TAX TALK: Gordhan and Marcus fight the good fight

THREE years ago, Pravin Gordhan faced Parliament as minister of finance for the first time to deliver the medium-term budget framework speech.

Trevor Manuel had thrown him the biggest hospital pass since Naas Botha played the game. South Africa was officially in recession.

The recession of 2009-10 lasted only nine months. Some said the global credit crunch would soon be just a blip on the radar screen.

The definition of a recession is two consecutive quarters of negative real (after-inflation) growth.

At present South Africa is reporting real growth of about 3% — better than most countries, but not enough to address the backlog in delivery.

Growth in tax collections is about 8% a year, a far cry from the glory days of Manuel when 12% was standard, driven by higher growth and inflation rates.

Consumers are sulking at home, strangled by massive energy costs that cannot be compensated for by the lowest interest rates in decades. The International Monetary Fund forecasts little hope of improvement.

Reserve Bank governor Gill Marcus faces a black hole in the balance of payments, or current account, as international investors remain jittery and have to repay $4-trillion in their own debts. Interest rates cannot be increased to lure back investment. That would simply strangle the economy.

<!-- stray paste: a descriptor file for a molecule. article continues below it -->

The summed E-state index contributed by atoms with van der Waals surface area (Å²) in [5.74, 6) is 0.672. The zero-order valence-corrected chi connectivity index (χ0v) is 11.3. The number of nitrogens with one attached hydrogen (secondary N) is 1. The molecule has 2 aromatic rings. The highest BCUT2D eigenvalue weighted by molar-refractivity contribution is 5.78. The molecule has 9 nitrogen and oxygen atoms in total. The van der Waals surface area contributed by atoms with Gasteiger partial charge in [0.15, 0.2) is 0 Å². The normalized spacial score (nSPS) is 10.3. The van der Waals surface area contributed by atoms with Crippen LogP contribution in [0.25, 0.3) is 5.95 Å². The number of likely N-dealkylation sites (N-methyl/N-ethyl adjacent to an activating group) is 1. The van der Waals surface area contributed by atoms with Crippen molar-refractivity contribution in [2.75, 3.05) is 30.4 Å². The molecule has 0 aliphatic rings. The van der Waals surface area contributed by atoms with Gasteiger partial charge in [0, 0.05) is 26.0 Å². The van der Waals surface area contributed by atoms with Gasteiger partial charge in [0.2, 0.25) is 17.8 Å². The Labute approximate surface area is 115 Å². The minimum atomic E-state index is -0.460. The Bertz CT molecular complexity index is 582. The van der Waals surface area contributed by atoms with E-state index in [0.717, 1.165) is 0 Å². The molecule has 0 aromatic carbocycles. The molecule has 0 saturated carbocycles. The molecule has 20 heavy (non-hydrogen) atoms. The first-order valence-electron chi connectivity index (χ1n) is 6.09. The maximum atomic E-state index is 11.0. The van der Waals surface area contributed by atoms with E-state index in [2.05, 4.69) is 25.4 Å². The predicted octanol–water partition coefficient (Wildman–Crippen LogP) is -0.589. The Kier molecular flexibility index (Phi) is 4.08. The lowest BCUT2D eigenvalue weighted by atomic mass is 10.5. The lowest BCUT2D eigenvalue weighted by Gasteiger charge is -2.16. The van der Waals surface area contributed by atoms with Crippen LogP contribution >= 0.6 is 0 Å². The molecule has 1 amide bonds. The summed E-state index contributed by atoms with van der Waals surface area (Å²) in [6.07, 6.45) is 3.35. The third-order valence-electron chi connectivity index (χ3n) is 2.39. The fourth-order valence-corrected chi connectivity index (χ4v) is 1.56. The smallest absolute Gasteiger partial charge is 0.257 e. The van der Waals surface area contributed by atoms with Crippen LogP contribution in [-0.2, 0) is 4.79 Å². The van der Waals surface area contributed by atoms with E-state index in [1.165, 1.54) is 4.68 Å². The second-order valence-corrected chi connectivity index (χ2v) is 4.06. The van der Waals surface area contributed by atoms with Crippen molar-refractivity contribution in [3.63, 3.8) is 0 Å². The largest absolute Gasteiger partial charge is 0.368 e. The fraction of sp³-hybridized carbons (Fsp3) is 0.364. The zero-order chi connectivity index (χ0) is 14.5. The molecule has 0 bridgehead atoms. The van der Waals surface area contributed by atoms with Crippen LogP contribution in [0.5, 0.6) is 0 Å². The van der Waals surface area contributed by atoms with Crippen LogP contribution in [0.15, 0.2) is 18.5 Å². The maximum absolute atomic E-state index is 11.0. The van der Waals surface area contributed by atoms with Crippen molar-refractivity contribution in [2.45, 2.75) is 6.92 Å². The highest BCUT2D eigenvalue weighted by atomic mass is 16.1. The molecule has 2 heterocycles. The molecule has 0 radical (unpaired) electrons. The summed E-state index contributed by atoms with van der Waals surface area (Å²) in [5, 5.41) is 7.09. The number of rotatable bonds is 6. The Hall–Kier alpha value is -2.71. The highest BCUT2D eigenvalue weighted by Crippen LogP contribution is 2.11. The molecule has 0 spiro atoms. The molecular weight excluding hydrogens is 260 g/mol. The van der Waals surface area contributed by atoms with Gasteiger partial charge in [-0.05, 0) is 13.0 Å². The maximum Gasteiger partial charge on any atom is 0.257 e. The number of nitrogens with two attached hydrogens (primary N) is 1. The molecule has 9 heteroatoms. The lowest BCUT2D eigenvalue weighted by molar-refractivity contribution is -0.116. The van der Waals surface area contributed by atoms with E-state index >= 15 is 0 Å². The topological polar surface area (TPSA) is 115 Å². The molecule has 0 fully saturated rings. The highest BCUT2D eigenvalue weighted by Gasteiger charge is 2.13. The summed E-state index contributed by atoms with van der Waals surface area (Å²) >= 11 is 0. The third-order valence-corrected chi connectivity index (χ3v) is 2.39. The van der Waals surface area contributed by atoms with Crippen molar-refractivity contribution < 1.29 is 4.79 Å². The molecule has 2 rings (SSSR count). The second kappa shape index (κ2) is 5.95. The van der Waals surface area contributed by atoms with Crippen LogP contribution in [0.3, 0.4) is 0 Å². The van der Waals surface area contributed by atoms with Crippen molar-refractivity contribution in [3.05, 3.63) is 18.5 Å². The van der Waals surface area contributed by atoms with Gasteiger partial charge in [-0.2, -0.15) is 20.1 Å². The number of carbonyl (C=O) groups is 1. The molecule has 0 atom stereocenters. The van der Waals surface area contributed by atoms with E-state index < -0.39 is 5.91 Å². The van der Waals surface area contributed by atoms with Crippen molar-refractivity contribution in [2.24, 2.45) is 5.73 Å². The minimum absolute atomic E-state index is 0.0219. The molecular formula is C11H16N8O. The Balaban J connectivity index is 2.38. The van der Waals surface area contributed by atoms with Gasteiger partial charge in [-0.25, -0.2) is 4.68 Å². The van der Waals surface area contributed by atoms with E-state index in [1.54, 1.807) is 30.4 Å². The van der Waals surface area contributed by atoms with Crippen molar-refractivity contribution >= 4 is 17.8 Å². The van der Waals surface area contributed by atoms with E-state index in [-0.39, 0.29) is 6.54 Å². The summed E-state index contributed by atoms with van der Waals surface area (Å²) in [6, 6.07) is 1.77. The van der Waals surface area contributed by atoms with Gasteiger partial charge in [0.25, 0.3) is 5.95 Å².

The economic outlook is as grim as it was in 2009. Christmas Day 2012 has been reduced to a bring-and-braai, if you are lucky. Those who still have work are bragging. A quarter of all South Africans, nearly 13-million, are unemployed or economically inactive.

We cannot blame it all on President Jacob Zuma. Actually, South Africa did remarkably well in the wake of the global credit crunch. No taxpayers’ money was spent on bail-outs and subsequent retrenchment packages.

Despite all our self-inflicted problems, the major downside indicators are international. It is sickening to reflect that, while some executives were paid millions for causing the credit crunch, Africa suffers for it years later.

But Africa is not for sissies! Somehow we will get through. And we are just damn lucky to have Marcus and Gordhan doing their best.

Originally published in the Sunday Times: Money & Careers Tax Talk column.


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